Why your first home shouldn't be your dream home

It may pay to settle for less when purchasing your first home.

Since 2000, homeownership rates in the U.S. have hovered around 66% to 67% of the population. In 1900, fewer than half of Americans owned their own home. The biggest surge in homebuying came after World War II, when many young families were encouraged to buy a "starter home."

Attitudes about how to buy a home have fluctuated as much as interest rates during the decades since World War II. Eventually, many first-time homebuyers were encouraged to buy big, in order to stretch their budgets as much as possible and buy the home they wanted to live in forever.

Given the high level of foreclosures and the loss of value in many homes, today's buyers are more wary of taking on a home they cannot afford, but many are still tempted to make their first home purchase a dream home rather than a starter home.

A recent Coldwell Banker Real Estate Brokerage survey of its brokers revealed that while affordability was the No. 1 concern of first-time homebuyers, 81% of those buyers consider move-in conditions very important when buying a home. Only 7% were considering buying a fixer-upper.

Jim Gillespie, president and CEO of Coldwell Banker, was quoted as part of the survey, saying, "In the past, first-time homebuyers were willing to purchase older, more basic houses in an effort to save money and break into homeownership. It is important for first-time homebuyers to remember that by considering a fixer-upper for their first home purchase, they can build equity over time and later move up and into their second-stage home that better reflects their expectations."

The economy and your home
Personal-finance writer Liz Pulliam Weston describes four economic changes that should discourage buyers from overspending on their house payment:

  1.  Inflation: Rising prices, while hard on the household budget, usually came along with substantial annual raises. These days, homebuyers cannot count on a significant raise to make their housing payments easier to handle.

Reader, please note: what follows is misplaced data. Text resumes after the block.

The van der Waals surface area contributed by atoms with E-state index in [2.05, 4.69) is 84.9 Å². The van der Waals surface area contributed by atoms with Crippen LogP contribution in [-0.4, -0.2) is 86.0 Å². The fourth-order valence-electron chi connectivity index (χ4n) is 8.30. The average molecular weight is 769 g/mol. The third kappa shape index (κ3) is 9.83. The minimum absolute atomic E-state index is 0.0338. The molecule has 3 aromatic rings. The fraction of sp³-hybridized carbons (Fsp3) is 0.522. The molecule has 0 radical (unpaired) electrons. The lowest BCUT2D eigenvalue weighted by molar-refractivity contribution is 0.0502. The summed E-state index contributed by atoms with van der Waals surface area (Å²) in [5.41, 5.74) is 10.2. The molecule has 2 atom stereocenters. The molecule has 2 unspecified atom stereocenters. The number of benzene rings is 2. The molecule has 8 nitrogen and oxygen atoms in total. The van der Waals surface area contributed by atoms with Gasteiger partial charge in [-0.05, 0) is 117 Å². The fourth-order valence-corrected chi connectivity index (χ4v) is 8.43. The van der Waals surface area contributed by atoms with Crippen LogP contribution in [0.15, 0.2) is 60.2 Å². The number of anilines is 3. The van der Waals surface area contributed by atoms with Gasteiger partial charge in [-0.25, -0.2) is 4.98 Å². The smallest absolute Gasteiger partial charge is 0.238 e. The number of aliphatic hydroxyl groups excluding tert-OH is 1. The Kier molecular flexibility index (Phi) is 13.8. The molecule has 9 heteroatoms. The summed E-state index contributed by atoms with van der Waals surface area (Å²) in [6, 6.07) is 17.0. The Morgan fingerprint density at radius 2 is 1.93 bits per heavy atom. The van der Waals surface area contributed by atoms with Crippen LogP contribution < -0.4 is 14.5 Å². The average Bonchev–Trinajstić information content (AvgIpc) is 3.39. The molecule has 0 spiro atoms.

2. Two-income couples: Weston says that when more families had a single wage-earner, the other spouse could work to pay for the house if they were in financial trouble. Today, most households have two workers, and that double income is needed to make the mortgage payment. Consider trying to base your budget on one income or perhaps 1.5 incomes to make sure your housing payment will still be affordable if one spouse stops working.
  3. Lenders: Thirty years ago, it was difficult to qualify for a loan for more than was easily affordable. But as lending practices changed, mortgage qualifications became looser. Standards have tightened today, but lenders will always give borrowers the maximum amount for which they qualify — not necessarily what they should spend.
  4. Retirement: Thirty years ago, most people had their retirement covered by a pension and could count on Social Security. Today, retirement savings are more typically funded individually in 401(k)s and individual retirement accounts that come directly from your budget.

Each of these changes suggests that today's homebuyers should be shrinking their housing budget rather than expanding it, making sure that they can comfortably keep up with their payments, pay down their principal and build equity in their property.

Calculating your housing budget
Lenders will qualify you for a loan based on your credit score, debt-to-income ratio, income and assets, and employment history. But all potential buyers should do their own calculations to determine their comfort level with a budget. While lenders these days generally prefer to limit housing expenses (principal, interest, taxes and homeowners insurance) to 28% of the borrowers' monthly gross income, you should think about your individual spending habits.

A lot depends on your other debts and expected income and expenses. Most lenders prefer to keep total debt to income — including all the minimum payments on revolving debt or other loans, such as auto or student loans — to less than 36% of your gross income, although in some circumstances, this can increase to 40% or even 45%.

Make sure to budget about 1% to 3% of the home value for future repairs and maintenance. Those costs can quickly derail your budget.

Most homeowners should plan to stay in their home for five to seven years, so consider what may change in those years. If you plan to have children and may want to have one parent work less, your income could drop. If you enjoy golf, travel or skiing, you must factor that into your budget or decide if you are willing to reduce your spending in that area. If you work on commission or as a freelancer, or if you depend on overtime earnings, make sure you base your budget on a low-earning year rather than a high-earning year in case your income drops.

On the other hand, you can consider increasing your housing spending if your retirement is fully funded, you are debt-free and you expect a guaranteed increase in income.

The bottom line
Although no one can predict with accuracy whether or by how much home values will increase, purchasing a home you can afford and building equity by paying down the principal are the surest ways to get started climbing the property ladder.

By Michele Lerner of Investopedia

Patrick Kennedy

Patrick Kennedy

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